3. American Colonies by Alan Taylor
  4. The Americans: The Colonial Experience by Daniel J. Boors tin
  5. Colonial America: A History to 1763 by Richard Middleton

Click Here For Our Complete Reading List

The first five books will provide a good solid overview of Colonial American History and the remaining books will explore a particular aspect of the history of Colonial America with a final book on Colonial America in 1750 at the end of the colonial era. The first two and second two books form nice comparative overviews of the period. All the works are college level in scholarship, well written and intended to be accessible to the general reading public and could easily be read by interested high school students.

My intentions for the supplemental reading will generally follow this plan for the first fiver books we read:

Book 1: The First Frontier – Supplemental Readings about the Virginia and the Carolinas. The comparative supplemental reading for the entire book will focus on the Eurasian region.

Book 2: Before The Revolution – Supplemental Reading about the New England Region including Plymouth and New Haven. The comparative supplemental reading for the entire book will focus on the Latin American area.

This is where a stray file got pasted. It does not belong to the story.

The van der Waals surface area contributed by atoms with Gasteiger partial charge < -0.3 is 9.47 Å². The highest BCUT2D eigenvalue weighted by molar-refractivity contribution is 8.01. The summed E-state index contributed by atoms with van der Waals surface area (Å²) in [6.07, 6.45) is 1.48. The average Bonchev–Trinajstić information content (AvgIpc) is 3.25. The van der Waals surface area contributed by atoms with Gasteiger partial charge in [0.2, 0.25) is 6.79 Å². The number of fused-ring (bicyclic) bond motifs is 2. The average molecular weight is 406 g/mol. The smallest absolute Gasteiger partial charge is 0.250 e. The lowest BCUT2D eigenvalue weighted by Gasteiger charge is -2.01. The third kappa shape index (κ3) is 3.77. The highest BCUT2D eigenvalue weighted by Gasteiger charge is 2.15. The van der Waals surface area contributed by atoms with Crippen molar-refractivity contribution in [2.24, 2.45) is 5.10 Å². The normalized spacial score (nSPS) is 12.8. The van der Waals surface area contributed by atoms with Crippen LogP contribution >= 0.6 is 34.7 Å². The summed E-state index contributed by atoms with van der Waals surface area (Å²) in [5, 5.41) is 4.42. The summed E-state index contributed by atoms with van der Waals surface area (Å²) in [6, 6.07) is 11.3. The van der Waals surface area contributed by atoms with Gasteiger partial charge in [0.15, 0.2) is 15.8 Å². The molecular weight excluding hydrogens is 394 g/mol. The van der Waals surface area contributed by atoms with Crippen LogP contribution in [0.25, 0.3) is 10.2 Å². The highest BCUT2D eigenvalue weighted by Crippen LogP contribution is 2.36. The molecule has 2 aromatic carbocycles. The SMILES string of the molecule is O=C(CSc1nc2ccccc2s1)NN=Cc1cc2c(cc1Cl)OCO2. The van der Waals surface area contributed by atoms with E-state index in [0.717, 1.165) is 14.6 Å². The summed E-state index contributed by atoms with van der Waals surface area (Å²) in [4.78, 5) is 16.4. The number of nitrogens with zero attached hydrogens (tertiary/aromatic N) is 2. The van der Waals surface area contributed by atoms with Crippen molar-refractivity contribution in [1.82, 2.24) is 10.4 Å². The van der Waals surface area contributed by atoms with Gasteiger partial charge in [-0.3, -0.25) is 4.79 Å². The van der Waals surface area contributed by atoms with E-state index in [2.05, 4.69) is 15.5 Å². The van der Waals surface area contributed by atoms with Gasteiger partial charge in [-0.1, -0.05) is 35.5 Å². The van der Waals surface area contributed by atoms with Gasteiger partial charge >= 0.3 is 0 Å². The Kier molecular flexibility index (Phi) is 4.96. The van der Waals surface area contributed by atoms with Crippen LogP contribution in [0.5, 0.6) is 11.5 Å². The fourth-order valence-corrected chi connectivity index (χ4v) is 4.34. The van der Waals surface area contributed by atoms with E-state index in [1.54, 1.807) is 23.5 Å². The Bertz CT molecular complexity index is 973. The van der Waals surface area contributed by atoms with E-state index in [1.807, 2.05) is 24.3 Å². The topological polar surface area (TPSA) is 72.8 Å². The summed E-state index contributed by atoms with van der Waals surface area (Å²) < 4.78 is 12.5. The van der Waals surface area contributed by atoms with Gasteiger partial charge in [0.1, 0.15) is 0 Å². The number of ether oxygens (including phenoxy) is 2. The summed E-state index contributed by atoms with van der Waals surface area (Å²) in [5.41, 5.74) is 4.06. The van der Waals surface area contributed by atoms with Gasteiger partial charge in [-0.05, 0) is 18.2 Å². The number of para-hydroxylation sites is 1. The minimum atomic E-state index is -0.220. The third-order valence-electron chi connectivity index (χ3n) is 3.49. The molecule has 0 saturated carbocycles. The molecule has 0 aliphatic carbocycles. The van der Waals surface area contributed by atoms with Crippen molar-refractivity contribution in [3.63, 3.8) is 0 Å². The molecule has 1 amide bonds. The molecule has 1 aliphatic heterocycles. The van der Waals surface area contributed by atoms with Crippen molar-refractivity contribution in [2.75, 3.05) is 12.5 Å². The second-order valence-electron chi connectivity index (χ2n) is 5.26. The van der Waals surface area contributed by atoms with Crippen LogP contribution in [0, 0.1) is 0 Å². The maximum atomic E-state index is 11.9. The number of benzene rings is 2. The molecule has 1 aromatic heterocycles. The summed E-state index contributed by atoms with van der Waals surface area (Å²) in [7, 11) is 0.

Book 3: The American Colonies – Supplemental Reading about the Pennsylvania, New Jersey, Maryland  and Rhode Island and religious minorities in the Colonies.  The comparative supplemental reading for the entire book will focus on the area of central west Africa.

Books 4: The Americans: The Colonial Experience - Supplemental Reading on New York, Delaware, the area that would become Vermont and the French fur trade in the area around upstate New York. The comparative supplemental reading for the entire book will focus on the Caribbean and East Indies.

Book 5: Colonial American to 1763 – Supplemental Reading on Georgia, Spanish Florida and New Mexico. The comparative supplemental reading for the entire book will focus on the experience in Ireland.

The books come in an accessible format, so if you use text to speech for a vision impairment this will not be a problem. Some of the books are available through the Nation Library Service for the Blind. All are available in print from your local public library (possibly through inter-library loan).

I am open to changing books if their is a group consensus.

If someone discovers they are more drawn to the supplemental reading than the primary book wonderful. Please share what you find meaningful with the group.

If someone is being disruptive, please ignore them or hide their comments, please do not respond. It is not worth your effort or time. Disruptive people get fuel from engagement to continue their negative behavior. They won’t be here long. I take the civility, decorum and inclusiveness of the group very seriously.

I hope we find a group of open minded, intellectually curious and active individuals. I don’t mind if we’re quiet, but I hope we are meaningful. It is my intention to act as a moderator/facilitator/participant, not as a teacher. Ideally the group will self moderating and sustaining.

There are wonderful episodes in American History. There are tragic and shameful episodes in American History. Honestly studying history is learning about both, not ignoring one or pretending the other does not exist.